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The Ethnic Conflict Research Digest

2001, Vol. 4 No. 1 .

The Long War: The IRA and Sinn Féin
Brendan O’Brien

New York: Syracuse University Press, 2nd edition 1999
Pb.: $19.95; ISBN 0-8156-0597-8

This is the Second Edition of Brendan O'Brien's book on Irish republicanism and like the previous updated edition, takes us up to 1999 when the dust had yet to settle after the signing of the Good Friday Agreement. The author's extensive experience within Irish journalism stretches over two decades and has included a particular emphasis on the conflict in the north of Ireland. Not so much a comprehensive history of Sinn Fein and the IRA (for this see Tim Pat Coogan's book on the subject), O'Brien's work is concerned more with the recent Irish peace process and the role of Gerry Adams and Martin McGuinness in modern Irish republicanism.

The ideological and tactical shifts within Irish republicanism in the last three decades are examined in depth, showing how circumstances such as the cease-fires of the mid 1970s and the failure of Sinn Fein to make an impact in southern Ireland in the 1980s led to a more sophisticated and pragmatic approach to the pursuit of a united Ireland, as well as a greater attempt at understanding unionist sentiment. The book contains interviews with many of the important figures plus a valuable appendix of milestone documents.

While the conflict in Ireland is not an ethnic one as such, it does contain elements relevant to the subject and O'Brien looks at how the various government initiatives such as Sunningdale in the 1970s and Hillsborough in the 1980s made some attempt to address relationships on the island. In greater detail he deals with the tortuous negotiations in the run up to the Good Friday Agreement and the various mechanisms built into it to help ensure that as many nationalist/republicans and unionists as possible could feel comfortable enough to work the compromise. There is also a chapter on unionist/loyalist attitudes to Sinn Fein and the IRA. More perhaps could have been written on the importance of demographic change as a factor in the current peace process and on the reasons behind and enormous impact of the British government's 'Ulsterisation' policy when locally recruited forces largely replaced the regular army on the front line. Such a policy helped form the view among the international community that the conflict was essentially an ethnic one.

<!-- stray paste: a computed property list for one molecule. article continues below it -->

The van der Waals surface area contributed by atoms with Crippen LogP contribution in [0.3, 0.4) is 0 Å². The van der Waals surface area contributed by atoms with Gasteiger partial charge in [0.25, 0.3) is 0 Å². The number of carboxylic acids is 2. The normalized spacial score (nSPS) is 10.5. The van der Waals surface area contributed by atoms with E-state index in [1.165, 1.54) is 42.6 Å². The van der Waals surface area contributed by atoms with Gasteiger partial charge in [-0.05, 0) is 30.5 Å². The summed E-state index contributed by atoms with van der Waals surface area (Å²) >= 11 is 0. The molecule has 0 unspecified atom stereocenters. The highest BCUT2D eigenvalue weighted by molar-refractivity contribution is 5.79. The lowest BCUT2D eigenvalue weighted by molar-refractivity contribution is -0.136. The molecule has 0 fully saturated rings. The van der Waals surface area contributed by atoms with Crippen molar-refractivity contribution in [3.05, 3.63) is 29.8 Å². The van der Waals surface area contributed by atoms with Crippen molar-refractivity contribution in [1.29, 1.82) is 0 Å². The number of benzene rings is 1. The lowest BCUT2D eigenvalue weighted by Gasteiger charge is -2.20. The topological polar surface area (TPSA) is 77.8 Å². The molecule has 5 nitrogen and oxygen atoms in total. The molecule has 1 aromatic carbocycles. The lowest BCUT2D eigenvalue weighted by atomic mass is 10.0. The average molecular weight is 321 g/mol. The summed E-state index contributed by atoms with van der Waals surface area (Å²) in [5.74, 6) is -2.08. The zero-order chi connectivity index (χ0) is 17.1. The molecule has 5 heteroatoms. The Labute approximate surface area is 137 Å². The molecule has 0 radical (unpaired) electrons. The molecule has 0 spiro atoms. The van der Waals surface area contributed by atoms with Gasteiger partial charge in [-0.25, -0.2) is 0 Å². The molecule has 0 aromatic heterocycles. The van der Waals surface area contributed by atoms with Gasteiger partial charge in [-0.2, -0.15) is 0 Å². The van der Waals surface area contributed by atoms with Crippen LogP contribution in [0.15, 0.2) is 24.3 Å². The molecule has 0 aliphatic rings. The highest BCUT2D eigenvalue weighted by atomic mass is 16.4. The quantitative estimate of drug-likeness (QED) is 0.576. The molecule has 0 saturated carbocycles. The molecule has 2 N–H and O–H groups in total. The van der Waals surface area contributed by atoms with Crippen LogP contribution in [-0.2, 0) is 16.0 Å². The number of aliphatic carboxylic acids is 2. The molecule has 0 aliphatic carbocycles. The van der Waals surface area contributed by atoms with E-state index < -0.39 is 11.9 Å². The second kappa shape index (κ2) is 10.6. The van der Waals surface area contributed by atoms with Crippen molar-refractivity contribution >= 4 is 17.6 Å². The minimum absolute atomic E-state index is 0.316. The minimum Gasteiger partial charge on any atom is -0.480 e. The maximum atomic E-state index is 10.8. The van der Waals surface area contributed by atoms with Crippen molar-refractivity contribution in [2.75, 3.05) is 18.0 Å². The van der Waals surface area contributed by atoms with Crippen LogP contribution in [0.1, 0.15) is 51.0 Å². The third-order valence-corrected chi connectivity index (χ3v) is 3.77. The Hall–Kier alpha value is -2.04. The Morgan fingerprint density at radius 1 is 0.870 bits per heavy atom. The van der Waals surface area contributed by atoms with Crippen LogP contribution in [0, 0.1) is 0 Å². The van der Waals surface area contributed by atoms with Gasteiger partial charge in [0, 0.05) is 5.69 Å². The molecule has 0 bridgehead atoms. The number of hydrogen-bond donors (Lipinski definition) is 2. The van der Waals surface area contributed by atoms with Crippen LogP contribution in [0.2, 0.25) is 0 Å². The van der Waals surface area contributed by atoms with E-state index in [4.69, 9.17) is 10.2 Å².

In the large library on the subject however, 'The Long War' is one of the better accounts of Irish republicanism.

Martin Campbell

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